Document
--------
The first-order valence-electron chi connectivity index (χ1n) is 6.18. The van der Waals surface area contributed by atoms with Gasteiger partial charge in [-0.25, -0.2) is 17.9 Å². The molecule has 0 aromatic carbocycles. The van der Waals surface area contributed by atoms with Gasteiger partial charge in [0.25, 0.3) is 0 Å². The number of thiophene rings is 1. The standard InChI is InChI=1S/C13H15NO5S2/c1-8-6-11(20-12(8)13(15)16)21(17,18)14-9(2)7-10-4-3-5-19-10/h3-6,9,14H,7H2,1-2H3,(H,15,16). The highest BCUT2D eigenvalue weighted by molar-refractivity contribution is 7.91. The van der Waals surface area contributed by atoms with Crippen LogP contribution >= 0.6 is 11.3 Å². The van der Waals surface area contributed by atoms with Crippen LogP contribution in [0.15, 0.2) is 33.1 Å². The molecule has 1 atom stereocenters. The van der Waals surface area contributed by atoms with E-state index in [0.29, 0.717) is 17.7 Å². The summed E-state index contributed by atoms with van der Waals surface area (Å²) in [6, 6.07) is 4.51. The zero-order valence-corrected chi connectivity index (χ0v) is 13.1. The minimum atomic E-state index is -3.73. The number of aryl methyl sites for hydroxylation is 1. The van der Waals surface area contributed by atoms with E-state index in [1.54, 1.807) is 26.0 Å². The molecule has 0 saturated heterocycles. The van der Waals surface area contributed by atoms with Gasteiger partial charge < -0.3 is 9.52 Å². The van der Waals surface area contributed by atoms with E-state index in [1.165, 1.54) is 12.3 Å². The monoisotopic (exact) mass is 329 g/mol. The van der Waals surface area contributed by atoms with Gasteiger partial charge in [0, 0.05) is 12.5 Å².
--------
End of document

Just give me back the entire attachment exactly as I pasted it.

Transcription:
The first-order valence-electron chi connectivity index (χ1n) is 6.18. The van der Waals surface area contributed by atoms with Gasteiger partial charge in [-0.25, -0.2) is 17.9 Å². The molecule has 0 aromatic carbocycles. The van der Waals surface area contributed by atoms with Gasteiger partial charge in [0.25, 0.3) is 0 Å². The number of thiophene rings is 1. The standard InChI is InChI=1S/C13H15NO5S2/c1-8-6-11(20-12(8)13(15)16)21(17,18)14-9(2)7-10-4-3-5-19-10/h3-6,9,14H,7H2,1-2H3,(H,15,16). The highest BCUT2D eigenvalue weighted by molar-refractivity contribution is 7.91. The van der Waals surface area contributed by atoms with Crippen LogP contribution >= 0.6 is 11.3 Å². The van der Waals surface area contributed by atoms with Crippen LogP contribution in [0.15, 0.2) is 33.1 Å². The molecule has 1 atom stereocenters. The van der Waals surface area contributed by atoms with E-state index in [0.29, 0.717) is 17.7 Å². The summed E-state index contributed by atoms with van der Waals surface area (Å²) in [6, 6.07) is 4.51. The zero-order valence-corrected chi connectivity index (χ0v) is 13.1. The minimum atomic E-state index is -3.73. The number of aryl methyl sites for hydroxylation is 1. The van der Waals surface area contributed by atoms with E-state index in [1.54, 1.807) is 26.0 Å². The molecule has 0 saturated heterocycles. The van der Waals surface area contributed by atoms with Gasteiger partial charge < -0.3 is 9.52 Å². The van der Waals surface area contributed by atoms with E-state index in [1.165, 1.54) is 12.3 Å². The monoisotopic (exact) mass is 329 g/mol. The van der Waals surface area contributed by atoms with Gasteiger partial charge in [0, 0.05) is 12.5 Å².